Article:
rawpixel-1149532-unsplashVegan drinks or “mylks” that substitute cows milk have become increasingly popular and today there are more alternatives than ever in the stores. Did you know that making your own is both easy and can save you money? It also allows you to exactly control the ingredient list and to make just enough for you!

Almond, rice, soy, oat, cashew

My favourite is oat milk, partly because I like the taste, but also because it’s the best option for me living in Northern Europe. We grow a lot of oat here (none of the other crops are grown much in these areas) and in general oat milk is one of the best options since it requires less water than many of the other options and have quite low emissions.

So what you need in order to make some home made vegan milk is:

  • A blender (A strong one is advisable)
  • A cheese cloth or strainer
  • Water
  • Oats, cashews, almonds or whatever type of mylk you are making
  • Sweetener if wanted (dates or vanilla powder are great options)

Start by soaking the oats (or nuts etc.) for at least 30-60 minutes. A great idea is to soak overnight. Then drain and wash them.

Mix 1 part oats, with 3-5 parts water (depending on how thick you want your drink to be) in a blender.

When it’s fully blended, strain the mixture. If you want to add sweetener or to make flavoured mylk, put the mylk back into the blender and add spices.

Store in an air tight container in the fridge for a few days. I can’t tell you exactly how long it will last, because I always go for the look, smell, feel, taste when it comes to food. So as long as it doesn’t look weird, smell weird, has a weird-ish consistency or tastes bad, I drink it!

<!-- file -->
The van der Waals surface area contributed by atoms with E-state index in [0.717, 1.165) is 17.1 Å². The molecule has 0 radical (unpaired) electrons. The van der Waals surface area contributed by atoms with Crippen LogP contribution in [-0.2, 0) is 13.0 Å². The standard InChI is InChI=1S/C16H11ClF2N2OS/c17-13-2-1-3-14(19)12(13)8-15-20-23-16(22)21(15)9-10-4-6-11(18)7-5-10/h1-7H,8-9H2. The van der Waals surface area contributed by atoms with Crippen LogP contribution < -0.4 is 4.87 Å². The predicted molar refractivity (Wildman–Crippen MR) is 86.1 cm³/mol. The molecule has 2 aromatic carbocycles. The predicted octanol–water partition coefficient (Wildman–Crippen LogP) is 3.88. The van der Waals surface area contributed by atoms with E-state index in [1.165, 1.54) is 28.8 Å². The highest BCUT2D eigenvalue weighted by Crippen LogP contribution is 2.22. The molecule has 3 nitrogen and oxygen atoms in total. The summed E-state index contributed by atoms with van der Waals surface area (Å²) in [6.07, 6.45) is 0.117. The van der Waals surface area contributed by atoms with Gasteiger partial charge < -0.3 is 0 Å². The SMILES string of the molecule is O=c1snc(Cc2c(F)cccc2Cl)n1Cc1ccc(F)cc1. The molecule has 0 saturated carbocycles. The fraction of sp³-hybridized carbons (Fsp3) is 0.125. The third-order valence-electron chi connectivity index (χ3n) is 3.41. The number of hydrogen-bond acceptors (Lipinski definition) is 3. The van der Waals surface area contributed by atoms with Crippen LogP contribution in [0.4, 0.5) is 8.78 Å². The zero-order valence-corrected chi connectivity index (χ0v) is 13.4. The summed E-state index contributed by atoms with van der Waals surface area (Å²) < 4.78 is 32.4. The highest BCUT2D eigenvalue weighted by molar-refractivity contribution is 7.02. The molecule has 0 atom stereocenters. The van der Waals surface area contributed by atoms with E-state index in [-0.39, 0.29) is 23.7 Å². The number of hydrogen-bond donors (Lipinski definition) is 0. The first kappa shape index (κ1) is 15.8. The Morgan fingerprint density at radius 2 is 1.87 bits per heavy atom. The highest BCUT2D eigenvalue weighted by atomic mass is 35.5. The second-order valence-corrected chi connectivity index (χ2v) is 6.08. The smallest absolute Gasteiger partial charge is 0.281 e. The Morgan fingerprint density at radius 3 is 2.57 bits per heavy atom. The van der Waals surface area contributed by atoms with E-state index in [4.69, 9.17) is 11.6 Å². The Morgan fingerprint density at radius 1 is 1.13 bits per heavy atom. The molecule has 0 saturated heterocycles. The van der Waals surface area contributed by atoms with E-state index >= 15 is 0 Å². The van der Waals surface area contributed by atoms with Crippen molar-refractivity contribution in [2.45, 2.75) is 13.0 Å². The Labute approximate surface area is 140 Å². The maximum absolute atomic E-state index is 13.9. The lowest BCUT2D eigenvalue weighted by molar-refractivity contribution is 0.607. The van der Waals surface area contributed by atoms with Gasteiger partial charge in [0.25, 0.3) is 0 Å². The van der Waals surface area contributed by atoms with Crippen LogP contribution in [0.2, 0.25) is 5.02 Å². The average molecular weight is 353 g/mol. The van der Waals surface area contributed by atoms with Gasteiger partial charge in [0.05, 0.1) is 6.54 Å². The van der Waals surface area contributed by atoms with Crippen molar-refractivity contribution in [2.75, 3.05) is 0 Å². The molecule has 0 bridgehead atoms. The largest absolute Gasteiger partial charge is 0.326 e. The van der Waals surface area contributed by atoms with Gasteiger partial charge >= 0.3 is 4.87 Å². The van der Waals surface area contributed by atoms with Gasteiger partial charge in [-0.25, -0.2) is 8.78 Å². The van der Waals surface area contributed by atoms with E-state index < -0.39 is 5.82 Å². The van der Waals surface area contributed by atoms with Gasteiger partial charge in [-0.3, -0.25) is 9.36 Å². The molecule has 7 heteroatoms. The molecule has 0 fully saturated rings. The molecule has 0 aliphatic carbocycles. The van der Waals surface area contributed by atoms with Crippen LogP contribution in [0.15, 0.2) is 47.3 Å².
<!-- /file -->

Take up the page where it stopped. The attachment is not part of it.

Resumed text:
The leftover oats or pulp that you are left with in the strainer/cloth can be used in other recipes like pancakes, bread or protein balls, so don’t throw it away!

Vegan snacks for when the cravings set in


I don’t know about you, but I am a huge snacker. In the evening I like to have a light snack to satisfy my cravings or simply because I am still a bit hungry after dinner. Sometimes I just snack because I think it’s nice, like on a Friday night in the sofa watching a movie or for having friends over for some drinks and quality time.

So for this Veganuary I am sharing some of my favourite snack idea with you!


I think everyone knows about this. When times is cramped or the energy low, popcorn is the way to go. It takes zero chopping, mixing och baking and is done in a matter of minutes. I usually go for the stove popping ones which reduces the use of material and contain less additives compared to microwave popcorn. If you want some “cheesy” flavour my best tip is to top off the hot popcorn with some nutritional yeast. Oh and salt!

Veggie chips

Chips are probably my biggest craving ever, in all categories, but as we all know they are usually not the most healthy option, as well as often containing dairy. So if you want a healthier option that is sure to be animal-free you should make your own! You can make chips out of many different veggies, but my best ones are kale chips, zucchini chips and of course, the classic, potato chips. Slices them up thinly, massage with some oil of choice and spice them up with your favourite flavours and then just spread out on a baking sheet and bake on a lower temperature until they start getting some colour. All ovens are different but I tend to go somewhere between 75-100°C depending on what type of vegetables I am using.

Veggies and dip

When I feel like a slightly healthier snack I turn to veggies and dip. For the dips you can either just take some vegan sourcream/fraiche and mix with spices and herbs or you can make your own (or bought) hummus, guacamole, artichoke dip, bean dip or green pea mash. For the hummus I like to switch it up with some different flavours like smoked paprika or sun-dried tomatoes. You can also make hummus with avocado in it, edamame, green peas or any other thing you like. As long as you have mixer or blender only your imagination can stop you. My best veggies to dip are carrots (A MUST!), cucumber, bell pepper, radishes, fresh broccoli and sugarsnaps.